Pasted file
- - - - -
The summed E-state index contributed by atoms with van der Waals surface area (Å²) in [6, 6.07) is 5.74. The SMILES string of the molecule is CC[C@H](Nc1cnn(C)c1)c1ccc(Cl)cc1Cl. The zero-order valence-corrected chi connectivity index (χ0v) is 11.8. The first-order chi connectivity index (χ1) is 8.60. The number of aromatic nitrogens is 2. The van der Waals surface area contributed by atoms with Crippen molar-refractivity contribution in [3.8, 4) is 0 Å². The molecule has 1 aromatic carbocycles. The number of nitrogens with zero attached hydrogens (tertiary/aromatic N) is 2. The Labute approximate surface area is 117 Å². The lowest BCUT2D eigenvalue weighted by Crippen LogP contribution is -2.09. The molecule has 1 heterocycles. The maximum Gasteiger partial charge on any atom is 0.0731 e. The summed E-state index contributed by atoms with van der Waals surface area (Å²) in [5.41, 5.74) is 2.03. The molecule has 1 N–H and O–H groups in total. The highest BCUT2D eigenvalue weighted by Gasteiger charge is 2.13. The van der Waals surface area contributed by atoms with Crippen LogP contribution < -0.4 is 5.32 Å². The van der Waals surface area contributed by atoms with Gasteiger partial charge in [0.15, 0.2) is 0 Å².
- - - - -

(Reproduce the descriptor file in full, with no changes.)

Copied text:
The summed E-state index contributed by atoms with van der Waals surface area (Å²) in [6, 6.07) is 5.74. The SMILES string of the molecule is CC[C@H](Nc1cnn(C)c1)c1ccc(Cl)cc1Cl. The zero-order valence-corrected chi connectivity index (χ0v) is 11.8. The first-order chi connectivity index (χ1) is 8.60. The number of aromatic nitrogens is 2. The van der Waals surface area contributed by atoms with Crippen molar-refractivity contribution in [3.8, 4) is 0 Å². The molecule has 1 aromatic carbocycles. The number of nitrogens with zero attached hydrogens (tertiary/aromatic N) is 2. The Labute approximate surface area is 117 Å². The lowest BCUT2D eigenvalue weighted by Crippen LogP contribution is -2.09. The molecule has 1 heterocycles. The maximum Gasteiger partial charge on any atom is 0.0731 e. The summed E-state index contributed by atoms with van der Waals surface area (Å²) in [5.41, 5.74) is 2.03. The molecule has 1 N–H and O–H groups in total. The highest BCUT2D eigenvalue weighted by Gasteiger charge is 2.13. The van der Waals surface area contributed by atoms with Crippen LogP contribution < -0.4 is 5.32 Å². The van der Waals surface area contributed by atoms with Gasteiger partial charge in [0.15, 0.2) is 0 Å².